–Ideas with no cost or political or IT implications are implemented straightaway or within 48 working hours
    –Ideas with cost implications to finance for evaluation
    –Ideas with IT implications to IT and then to finance for evaluation
    –Politically sensitive ideas to the board who can reject the idea,send it to finance or IT for evaluation after approving it in principle or send it back for reworking
    All rejected ideas ,which normally amount to 90% of those submitted are decided upon within 14 days and the reasons for rejection are communicated back to the suggestor in a constructive way.
    The 10% that pass muster might make a 0.25% improvement on existing practices so 10% of 260 ideas gives you 26 implementable ideas a month or a 6.5% improvement every month.
    Combined with the suggestion procedure is a system of incentives which might include lunch with the team leader and lunch with the Managing Director or President once a year for the person producing the most good suggestions and for the very best one of all perhaps a weekend break or a holiday for them and their spouse/partner.
    The incentives are of course self funding out of the monetary value created out of the suggestions and the extra profit generated by the workforce for no extra pay.
    I was the first person in the UK to use Kaizen which is a technique originally used to eliminate waste in factories in a UK Pet Insurance company which later became a subsidiary of Allianz,Europe,s largest composite insurer.
    The irony of Kaizen is that it was developed by the Japanese as a response to aerial bombardment by the American Airforce who were trying to destroy Japan,s manufacturing capacity during World War 2.
    As a technique Kaizen can be used alongside other operational improvement techniques and can also be applied to sales,marketing and channel strategy to bring in more money whereas BPR or BPI will improve and streamline processes to shorten sales cycles and improve cashflow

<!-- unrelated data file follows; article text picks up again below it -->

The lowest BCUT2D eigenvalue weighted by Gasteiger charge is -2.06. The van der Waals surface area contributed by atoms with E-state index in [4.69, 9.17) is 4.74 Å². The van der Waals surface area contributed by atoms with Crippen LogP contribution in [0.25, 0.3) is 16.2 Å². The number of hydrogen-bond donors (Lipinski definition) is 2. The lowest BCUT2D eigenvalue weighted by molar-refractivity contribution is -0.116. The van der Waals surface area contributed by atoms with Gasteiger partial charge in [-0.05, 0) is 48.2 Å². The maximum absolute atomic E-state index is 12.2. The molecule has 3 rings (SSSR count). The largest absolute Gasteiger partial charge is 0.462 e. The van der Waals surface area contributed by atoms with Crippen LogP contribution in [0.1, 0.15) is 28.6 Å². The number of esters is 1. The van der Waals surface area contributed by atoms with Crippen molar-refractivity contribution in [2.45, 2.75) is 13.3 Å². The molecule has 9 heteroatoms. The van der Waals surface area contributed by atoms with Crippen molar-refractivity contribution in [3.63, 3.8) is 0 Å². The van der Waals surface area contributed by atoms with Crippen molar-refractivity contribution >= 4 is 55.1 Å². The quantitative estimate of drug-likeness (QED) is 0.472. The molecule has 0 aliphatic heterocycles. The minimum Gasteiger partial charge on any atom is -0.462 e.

• John,

      Thank you for taking the time to post the above terrific comment. I was introduced to the “Kaizen” philosophy, I think from writings of Charles Edwards Demming. Wonderful message and with them comes wonderful results.

      Thank you again,

    • Thanks for elaborating on Kaizen – it added an interesting and valuable dimension to Alan’s idea blog.

  4. Thanks, Alan!

    Great advice! This ties in to a webinar I’m giving next Friday.

    • Joy,

      Thank you for posting your comment. Feel free to copy, credit and re-publish my blog articles whenever you think that they may be of help to others.

      Thanks again,

  5. Alan, I enjoyed your post. I agree that vendors/strategic alliance partners, customers, and employees can all be great sources of new ideas to improve your business or prompt ingenuity. The problem I observed in most organizations I’ve been a part of is that many managers let their ego get in the way of receiving these new ideas. Mistakenly thinking they must have all the answers or their ideas are the best they don’t need to solicit any others.

    I’ve found the best managers and leaders are those who actively seek input and new ideas from their employees, vendors and customers. They recognize that these constituents bring different perspectives to the business and they welcome and embrace their opinions, thoughts, ideas, suggestions, and feedback. The best managers are those who can actively seek out new ways to do things and sift through new ideas and select those that make the most sense for their business.

    I encourage more managers to embrace and actively solicit ideas from all constituents including their subordinates. You never know what you might discover.

    • Janine,

      I’m pleased that you enjoyed the post. Thank you for your comment. I couldn’t agree with you more about egos getting in the way and thinking outside the box.

      Thanks again,

  6. Good stuff Alan. There are really only two fundamental transactions in business–selling and buying. All other activities are supportive in nature. Selling and buying happens best when there is a good relationship between the parties and when the value propositions (which stem from the ideas) are clearly apparent.

    • Bill,

      Thank you for posting a comment. Going back to “fundamentals” are an excellent way to improve a business or organization.

      Thanks again,

  7. The most positive than can come out of employee ideas is the moral building that can be achieved. Further, when employees can take “ownership” of their implemented idea they become better employees and the dreaded turn-over issue because less of a problem. Great stuff, Alan.

    • Art,